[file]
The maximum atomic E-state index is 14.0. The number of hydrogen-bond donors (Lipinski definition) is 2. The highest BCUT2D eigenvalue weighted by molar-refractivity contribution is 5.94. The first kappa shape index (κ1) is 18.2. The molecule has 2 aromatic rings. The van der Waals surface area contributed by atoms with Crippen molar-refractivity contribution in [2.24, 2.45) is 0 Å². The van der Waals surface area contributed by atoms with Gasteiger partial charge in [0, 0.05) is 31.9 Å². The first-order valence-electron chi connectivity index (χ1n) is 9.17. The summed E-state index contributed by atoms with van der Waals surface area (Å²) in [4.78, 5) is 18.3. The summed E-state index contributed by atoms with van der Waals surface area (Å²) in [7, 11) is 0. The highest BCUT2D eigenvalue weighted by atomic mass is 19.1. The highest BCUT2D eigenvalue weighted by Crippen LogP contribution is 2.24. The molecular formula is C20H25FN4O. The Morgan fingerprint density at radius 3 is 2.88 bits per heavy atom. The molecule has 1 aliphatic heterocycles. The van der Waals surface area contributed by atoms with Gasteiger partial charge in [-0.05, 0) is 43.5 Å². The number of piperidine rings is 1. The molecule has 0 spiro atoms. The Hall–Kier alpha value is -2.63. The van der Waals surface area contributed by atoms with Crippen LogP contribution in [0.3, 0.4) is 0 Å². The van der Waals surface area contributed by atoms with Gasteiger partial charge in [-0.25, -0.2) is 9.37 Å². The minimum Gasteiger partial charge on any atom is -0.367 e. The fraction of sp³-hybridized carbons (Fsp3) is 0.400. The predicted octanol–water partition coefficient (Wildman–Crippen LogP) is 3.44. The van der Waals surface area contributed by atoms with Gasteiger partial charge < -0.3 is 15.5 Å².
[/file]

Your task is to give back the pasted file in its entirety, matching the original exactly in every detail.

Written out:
The maximum atomic E-state index is 14.0. The number of hydrogen-bond donors (Lipinski definition) is 2. The highest BCUT2D eigenvalue weighted by molar-refractivity contribution is 5.94. The first kappa shape index (κ1) is 18.2. The molecule has 2 aromatic rings. The van der Waals surface area contributed by atoms with Crippen molar-refractivity contribution in [2.24, 2.45) is 0 Å². The van der Waals surface area contributed by atoms with Gasteiger partial charge in [0, 0.05) is 31.9 Å². The first-order valence-electron chi connectivity index (χ1n) is 9.17. The summed E-state index contributed by atoms with van der Waals surface area (Å²) in [4.78, 5) is 18.3. The summed E-state index contributed by atoms with van der Waals surface area (Å²) in [7, 11) is 0. The highest BCUT2D eigenvalue weighted by atomic mass is 19.1. The highest BCUT2D eigenvalue weighted by Crippen LogP contribution is 2.24. The molecular formula is C20H25FN4O. The Morgan fingerprint density at radius 3 is 2.88 bits per heavy atom. The molecule has 1 aliphatic heterocycles. The van der Waals surface area contributed by atoms with Gasteiger partial charge in [-0.05, 0) is 43.5 Å². The number of piperidine rings is 1. The molecule has 0 spiro atoms. The Hall–Kier alpha value is -2.63. The van der Waals surface area contributed by atoms with Crippen LogP contribution in [0.3, 0.4) is 0 Å². The van der Waals surface area contributed by atoms with Gasteiger partial charge in [-0.25, -0.2) is 9.37 Å². The minimum Gasteiger partial charge on any atom is -0.367 e. The fraction of sp³-hybridized carbons (Fsp3) is 0.400. The predicted octanol–water partition coefficient (Wildman–Crippen LogP) is 3.44. The van der Waals surface area contributed by atoms with Gasteiger partial charge < -0.3 is 15.5 Å².